Romanticism Essay

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For the romantics, the vast, uncontrolled wilderness of nature was a holy place, a place where people could retreat from the increasing filth and falsity of civilization. Nature was viewed as "wiser" than humans; it had existed since before humans existed and, if left alone, would continue to flourish. Humans could not produce anything as complex, beautiful, and grand as nature, and they could certainly not improve on anything nature had created. However, by going to wild places, people could align themselves with the harmony and wisdom inherent in nature, and be renewed.

In addition, ecological movements encourage people to think of themselves as kindred to, and part of, the natural world, rather than standing apart from it. This feeling of kinship and oneness is a hallmark of Romanticism.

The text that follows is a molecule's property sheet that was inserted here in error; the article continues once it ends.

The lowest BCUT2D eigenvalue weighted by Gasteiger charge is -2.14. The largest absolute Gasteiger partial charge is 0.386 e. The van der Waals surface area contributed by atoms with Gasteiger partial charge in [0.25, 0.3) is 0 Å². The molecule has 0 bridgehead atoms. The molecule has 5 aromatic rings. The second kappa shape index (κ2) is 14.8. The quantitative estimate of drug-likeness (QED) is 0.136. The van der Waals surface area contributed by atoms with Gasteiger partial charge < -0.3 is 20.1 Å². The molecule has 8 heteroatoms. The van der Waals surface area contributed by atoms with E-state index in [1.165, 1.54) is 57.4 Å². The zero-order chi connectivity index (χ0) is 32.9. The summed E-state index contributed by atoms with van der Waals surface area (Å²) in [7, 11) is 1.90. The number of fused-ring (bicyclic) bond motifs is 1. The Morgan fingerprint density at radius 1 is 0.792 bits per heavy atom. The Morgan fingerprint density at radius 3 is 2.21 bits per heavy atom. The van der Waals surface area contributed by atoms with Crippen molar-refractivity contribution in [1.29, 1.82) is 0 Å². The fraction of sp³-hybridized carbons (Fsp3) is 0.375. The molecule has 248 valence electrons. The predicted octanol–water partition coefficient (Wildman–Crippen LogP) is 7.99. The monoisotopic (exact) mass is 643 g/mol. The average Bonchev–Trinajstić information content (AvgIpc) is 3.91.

These views, which persist in our own culture, were new during the romantic era. Until the eighteenth century, people...

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This section contains 250 words
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Buy the Romanticism Study Guide
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Romanticism from Literary Movements for Students. ©2005-2006 Thomson Gale, a part of the Thomson Corporation. All rights reserved.